Monday, 17 September 2018

Summer sun, rain, wind and trees

**UPDATE 18/9/18** Ollie Baines won the RSPSoc President’s Prize for the best oral presentation of his MSc Remote Sensing dissertation project, estimating London’s urban forest cover, at the NCEO annual conference, Birmingham, 5-7 September. See below for more details.

**UPDATE 2**
See Phil's beautiful Sketchfab model of the Curtain Fig at Yungaburra, scanned by he and Allie during the recent work in Aus. That is an *amazing* tree.

It's been a busy summer for the various teams we have out there measuring trees. It started in July with Andy and Allie off to Malaysia, with nary a hiccup. Oh, other than our kit going missing for 2.5 weeks in transit. It got there in the end, but that wasn't in the plan - Andy and Allie just got started than had to come back, to be spelled by Phil. This is part of our NERC project measuring large tree architecture to understand the relationships between form and function, with Yadvinder Malhi, Lisa Bentley and Brian Enquist.
Allie and Andy, trying out the new tree QR codes for automatic tree recognition from the lidar data. 
Allie with our collaborators in Malaysia.
So in this case, the aim is the structure of a smallish number of specific trees, for which there are traits measurements, rather than 1 ha plots. This involves making sure we can ID the specific trees, so Phil developed some fancy new QR codes. We've always thought that being able to ID the trees automatically from the lidar *must* be the way to go, but Phil's worked out a good way to do it - QR codes that are big enough to be recognised automatically in image data form, even as point data.

Once again, *who* chose this plot? Some "challenging" terrain shall we say. 
Allie and the team in the field. 

Allie and Phil then moved on to Australia, northern Queensland, to some of the plots where Kim Calders and the Ghent team are also working. We're working with them to double up on TLS measurements, along with Harm Bartholomeus and the Wageningen Ricopter team. Although again, some shipping issues have led to a few delays. What is it with UAVs, batteries and paperwork??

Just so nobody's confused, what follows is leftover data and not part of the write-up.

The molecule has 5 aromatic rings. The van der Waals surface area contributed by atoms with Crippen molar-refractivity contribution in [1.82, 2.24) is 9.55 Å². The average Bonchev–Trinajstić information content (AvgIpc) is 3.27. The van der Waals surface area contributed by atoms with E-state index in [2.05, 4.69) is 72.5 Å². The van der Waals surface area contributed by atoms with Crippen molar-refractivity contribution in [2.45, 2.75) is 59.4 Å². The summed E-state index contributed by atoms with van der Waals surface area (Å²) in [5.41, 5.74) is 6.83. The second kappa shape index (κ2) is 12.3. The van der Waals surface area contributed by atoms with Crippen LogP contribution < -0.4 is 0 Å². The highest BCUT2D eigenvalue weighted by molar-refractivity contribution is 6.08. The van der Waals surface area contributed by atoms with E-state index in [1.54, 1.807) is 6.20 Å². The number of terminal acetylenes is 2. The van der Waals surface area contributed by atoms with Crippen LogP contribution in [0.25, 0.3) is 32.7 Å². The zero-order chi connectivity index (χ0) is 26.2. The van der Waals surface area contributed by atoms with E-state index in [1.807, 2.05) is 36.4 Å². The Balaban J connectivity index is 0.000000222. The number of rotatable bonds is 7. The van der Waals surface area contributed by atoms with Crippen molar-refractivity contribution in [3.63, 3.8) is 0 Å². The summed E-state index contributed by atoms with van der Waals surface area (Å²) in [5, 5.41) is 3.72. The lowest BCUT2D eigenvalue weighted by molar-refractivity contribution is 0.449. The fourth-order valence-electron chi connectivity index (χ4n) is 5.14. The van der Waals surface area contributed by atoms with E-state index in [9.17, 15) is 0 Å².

The methods we're using here involve destructive branch sampling. So first of all some bowskills are required - Phil "Katniss" in action here, so end up a line and snag a branch for climbing and cutting.

Then the branches are placed in a lab, or the lounge of your AirBnB, to get no wind & stable lighting conditions, to capture high resolution lidar scans as well as 360 photography for SfM point cloud reconstruction. Allie prototyped this method back in the UK and it seems to work really well thus far.

Meanwhile, all these measurements have led to us thinking about 'extreme' trees - what the drivers of morphology are. So, while soil type, terrain, competition, herbivory, snow, rain etc. all have their place - wind can do funny things. Here's a 'tree' from a Pembrokeshire clifftop that kind of illustrates just how plastic this morphology is. A few 100 m away, in a more sheltered part, these hawthorn trees grow quite straight, up to 10 m or so in height.
Any way the wind blows, doesn't really matter.
Andy and Matheus are preparing to go off to Caxuianã to do some destructive tree harvests. We have axes, tarps, straps, logging tools. And this. Can hardly even lift the weighing scale it's so heavy!

Meanwhile, we have had various MSc students working with us over the summer on a variety of lidar-related topics (not all TLS for once!). Wanxin Yang did some very nice work using our PiCUS sonic tomography instrument on some trees in and around UCL to try and understand if and how it can be used to make more quantitative measurements of wood density. This approach has been used for quite a while by forestry professionals to indicate the status of trees (damage, hollows etc). But if we can use relatively quick, non-invasive measurement like this quantitatively, this would be very useful for biomass and structure studies more generally. Wanxin's work has shown some very interesting results - more on that soon.
Measuring wood density of Plane trees (L, R) and lime (Centre) in and around UCL. Picture: Wanxin Yang, UCL 2018.
Quantifying how hard the nail is being hit with the sonic hammer (yes, really). Picture: Wanxin Yang, UCL 2018.
Meanwhile, Oliver Baines was doing some excellent work mapping London's trees in terms of number, height and % cover, by combining the EA lidar data with Landsat, and some up-scaling. More on that later too. Olivers' headline figure is just over 9 M trees, which is slightly higher than current best estimates but very much in line with our recent work in Camden on this. 
Trees per unit area, at 30m resolution across the Greater London Area. Picture: Oliver Baines, UCL, 2018.
Oliver's work is something we want to take further, with other lidar and EO data and comparing to ground-based TLS estimates particularly for height and crown-size validation. The numbers on tree height and canopy cover have some quite important implications for valuing and managing (& hopefully expanding!) urban green space. More on that soon as well.

Both Wanxin and Oliver presented their work to the NCEO National Conference in Birmingham early in September, and generated lots of interest.
Wanxin Yang presenting her work on the PiCUS and wood density.

Oliver Baines talking about London's tree cover.
Phil's poster on the ZEB-REVO work in Peru.